knowledge within our community and would like to take advantage of
this - and tempt you to participate. We are therefore looking for
serious "volunteers" to contribute to the study in its different
phases, these being:

(1) current state of KM in terms of business needs and technology

(2) scenarios for 2010. The process we will use is to share a
"straw-man" document with volunteers for consultation over a period
of two weeks in July, for the paper on current state of KM and invite
you to join a discussion group.

We'll use the same process in July for the 2010 scenarios. Following
these consultations, consolidated documents will be distributed for
your final comments.

What is in it for you?

Apart from the experience, you will be acknowledged in the final
report - published by the European Commission. You will gain first
hand insight into how the project is progressing and will take part
in the debate. You will also be able to invite others to participate
in the study. You will be invited to attend the eChallenges
conference in Bologna, Italy for the launch of the study. You will
also receive a personal printed copy of the study.

What we expect from you?

Your ideas, your active participation in July and September to review
and provide input (5 - 10 hours approx in total), according to your
availability. And, if possible, one key paper that you have
contributed representing your perspective of KM.

How do you express interest? Mail me, indicating your special area of
expertise and sector.

Best regards
Jonathan Sage
IBM Business Consulting Services
mailto:[email protected]

*********************** WHO'S WHO IN KM? ***********************

Whenever I come across someone interesting in the field of KM, I add
them to the "Who's who in KM?" section of my website. The list has
grown to 46 people. Everyone taking part in the above study is
included if you would like to learn more about them.

Who's who in KM?:

******************** THE KNOWLEDGE BARBECUE! ********************

About 40 people turned up for the "knowledge-bbq" on the 25th June,
hosted by the University of Greenwich Business School on the Old
Royal Naval College Campus, Greenwich. It was a fine summer's
evening in a beautiful historic setting and everyone seemed to have
an excellent time with plenty of intense conversation going on.

If you are based in the UK you may be interested in the London
Knowledge Network Foundation Workshop that is being run by the
Business School - see link below.

The next knowledge-café is not yet scheduled but will be held in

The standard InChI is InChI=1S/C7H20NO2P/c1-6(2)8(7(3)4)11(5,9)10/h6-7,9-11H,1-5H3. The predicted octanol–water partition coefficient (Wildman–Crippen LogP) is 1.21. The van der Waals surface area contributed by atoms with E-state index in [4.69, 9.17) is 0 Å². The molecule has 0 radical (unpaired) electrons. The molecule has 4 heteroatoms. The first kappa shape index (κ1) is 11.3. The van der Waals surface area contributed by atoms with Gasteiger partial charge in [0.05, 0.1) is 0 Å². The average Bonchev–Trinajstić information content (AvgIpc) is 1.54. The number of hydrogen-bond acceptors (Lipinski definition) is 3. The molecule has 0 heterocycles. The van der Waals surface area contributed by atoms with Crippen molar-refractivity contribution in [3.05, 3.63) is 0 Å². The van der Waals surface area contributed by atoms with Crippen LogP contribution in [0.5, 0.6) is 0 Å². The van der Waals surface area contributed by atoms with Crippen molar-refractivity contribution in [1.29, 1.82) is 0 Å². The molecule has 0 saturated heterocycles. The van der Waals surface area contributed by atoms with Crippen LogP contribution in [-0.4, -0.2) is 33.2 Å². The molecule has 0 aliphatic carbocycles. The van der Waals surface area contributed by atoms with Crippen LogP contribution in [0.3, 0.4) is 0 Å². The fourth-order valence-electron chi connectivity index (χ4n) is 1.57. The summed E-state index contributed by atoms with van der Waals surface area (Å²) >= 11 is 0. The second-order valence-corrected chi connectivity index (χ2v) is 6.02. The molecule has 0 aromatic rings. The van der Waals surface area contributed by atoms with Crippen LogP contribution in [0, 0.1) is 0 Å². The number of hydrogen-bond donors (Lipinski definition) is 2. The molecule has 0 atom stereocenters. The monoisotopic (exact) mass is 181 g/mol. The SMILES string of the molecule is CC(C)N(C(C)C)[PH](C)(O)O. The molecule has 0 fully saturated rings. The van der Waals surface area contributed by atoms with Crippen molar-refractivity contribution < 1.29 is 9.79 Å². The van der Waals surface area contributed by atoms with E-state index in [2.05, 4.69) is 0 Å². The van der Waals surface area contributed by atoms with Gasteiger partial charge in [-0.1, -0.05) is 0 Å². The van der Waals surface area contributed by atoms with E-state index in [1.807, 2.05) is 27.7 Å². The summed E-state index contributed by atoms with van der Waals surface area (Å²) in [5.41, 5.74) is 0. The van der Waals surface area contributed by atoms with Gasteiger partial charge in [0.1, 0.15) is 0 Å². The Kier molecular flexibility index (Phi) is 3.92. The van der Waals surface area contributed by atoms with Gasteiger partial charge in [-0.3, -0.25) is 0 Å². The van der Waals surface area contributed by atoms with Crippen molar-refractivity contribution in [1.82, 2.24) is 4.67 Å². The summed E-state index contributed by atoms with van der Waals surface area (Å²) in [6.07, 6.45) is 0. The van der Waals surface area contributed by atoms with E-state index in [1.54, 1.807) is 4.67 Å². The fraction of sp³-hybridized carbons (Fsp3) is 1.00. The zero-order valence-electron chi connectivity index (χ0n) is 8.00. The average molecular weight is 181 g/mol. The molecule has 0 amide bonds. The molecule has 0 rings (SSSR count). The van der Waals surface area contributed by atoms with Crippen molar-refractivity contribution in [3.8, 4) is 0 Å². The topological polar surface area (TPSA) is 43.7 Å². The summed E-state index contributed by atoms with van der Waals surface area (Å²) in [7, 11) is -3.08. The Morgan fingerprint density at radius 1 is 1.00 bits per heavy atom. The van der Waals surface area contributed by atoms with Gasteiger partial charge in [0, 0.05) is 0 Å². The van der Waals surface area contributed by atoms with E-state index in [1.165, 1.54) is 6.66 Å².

Knowledge Café home page:

London Knowledge Network Foundation Workshop:

**************** LIVING NETWORKS BY ROSS DAWSON ****************

Yet another book in my knowledge-raffle. This month it is Living
Networks by Ross Dawson. I can highly recommend if you wish to learn
more about leveraging networks - both of the technological and people


Living Networks by Ross Dawson:

******* S U B S C R I B I N G & U N S U B S C R I B I N G *******

You may s u b s c r i b e to this newsletter, via the following link:


or you can e-mail your request to s u b s c r i b e or u n s u b s
c r i b e to
mailto:[email protected]

***************** THE GURTEEN KNOWLEDGE-LETTER *****************

The Gurteen Knowledge-Letter is a free monthly e-mail based knowledge
management newsletter for Knowledge Workers. Its purpose is to help
you better manage your knowledge and to stimulate thought and
interest in such subjects as Knowledge Management, Learning,
Creativity and the effective use of Internet technology. It is
produced in association with the Knowledge Management Forum of Henley
Management College, Oxfordshire, England

You may copy, reprint or forward all or part of this newsletter to
friends, colleagues or customers, so long as any use is not for
resale or profit and the following copyright notice is included
intact: "Copyright 2003, David Gurteen, All rights reserved."

David Gurteen
Gurteen Associates
Fleet, United Kingdom

If you are interested in Knowledge Management, the Knowledge Café or the role of conversation in organizational life then you my be interested in this online book I am writing on Conversational Leadership
David Gurteen